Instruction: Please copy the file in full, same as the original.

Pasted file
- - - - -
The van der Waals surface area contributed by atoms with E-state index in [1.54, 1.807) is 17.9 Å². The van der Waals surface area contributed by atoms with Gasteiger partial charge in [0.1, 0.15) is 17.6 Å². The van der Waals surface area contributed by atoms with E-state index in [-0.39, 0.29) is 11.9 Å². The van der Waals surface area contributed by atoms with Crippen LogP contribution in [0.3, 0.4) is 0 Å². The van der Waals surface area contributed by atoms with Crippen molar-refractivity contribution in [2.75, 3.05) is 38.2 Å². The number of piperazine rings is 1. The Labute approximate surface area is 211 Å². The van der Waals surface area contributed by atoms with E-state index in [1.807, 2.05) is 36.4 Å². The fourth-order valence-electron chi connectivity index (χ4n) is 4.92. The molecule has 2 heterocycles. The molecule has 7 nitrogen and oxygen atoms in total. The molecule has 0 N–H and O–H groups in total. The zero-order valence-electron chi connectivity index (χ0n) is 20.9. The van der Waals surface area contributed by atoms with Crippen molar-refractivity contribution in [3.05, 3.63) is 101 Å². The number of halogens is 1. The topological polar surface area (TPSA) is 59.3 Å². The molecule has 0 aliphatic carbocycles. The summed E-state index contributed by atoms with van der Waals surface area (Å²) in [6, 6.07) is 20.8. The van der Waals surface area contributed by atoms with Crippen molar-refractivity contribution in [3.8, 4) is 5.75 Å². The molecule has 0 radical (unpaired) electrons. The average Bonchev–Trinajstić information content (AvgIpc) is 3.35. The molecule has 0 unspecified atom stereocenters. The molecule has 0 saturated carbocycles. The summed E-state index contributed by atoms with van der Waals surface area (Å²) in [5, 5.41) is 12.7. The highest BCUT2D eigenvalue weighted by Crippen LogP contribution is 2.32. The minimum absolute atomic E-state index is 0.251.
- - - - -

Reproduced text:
The van der Waals surface area contributed by atoms with E-state index in [1.54, 1.807) is 17.9 Å². The van der Waals surface area contributed by atoms with Gasteiger partial charge in [0.1, 0.15) is 17.6 Å². The van der Waals surface area contributed by atoms with E-state index in [-0.39, 0.29) is 11.9 Å². The van der Waals surface area contributed by atoms with Crippen LogP contribution in [0.3, 0.4) is 0 Å². The van der Waals surface area contributed by atoms with Crippen molar-refractivity contribution in [2.75, 3.05) is 38.2 Å². The number of piperazine rings is 1. The Labute approximate surface area is 211 Å². The van der Waals surface area contributed by atoms with E-state index in [1.807, 2.05) is 36.4 Å². The fourth-order valence-electron chi connectivity index (χ4n) is 4.92. The molecule has 2 heterocycles. The molecule has 7 nitrogen and oxygen atoms in total. The molecule has 0 N–H and O–H groups in total. The zero-order valence-electron chi connectivity index (χ0n) is 20.9. The van der Waals surface area contributed by atoms with Crippen molar-refractivity contribution in [3.05, 3.63) is 101 Å². The number of halogens is 1. The topological polar surface area (TPSA) is 59.3 Å². The molecule has 0 aliphatic carbocycles. The summed E-state index contributed by atoms with van der Waals surface area (Å²) in [6, 6.07) is 20.8. The van der Waals surface area contributed by atoms with Crippen molar-refractivity contribution in [3.8, 4) is 5.75 Å². The molecule has 0 radical (unpaired) electrons. The average Bonchev–Trinajstić information content (AvgIpc) is 3.35. The molecule has 0 unspecified atom stereocenters. The molecule has 0 saturated carbocycles. The summed E-state index contributed by atoms with van der Waals surface area (Å²) in [5, 5.41) is 12.7. The highest BCUT2D eigenvalue weighted by Crippen LogP contribution is 2.32. The minimum absolute atomic E-state index is 0.251.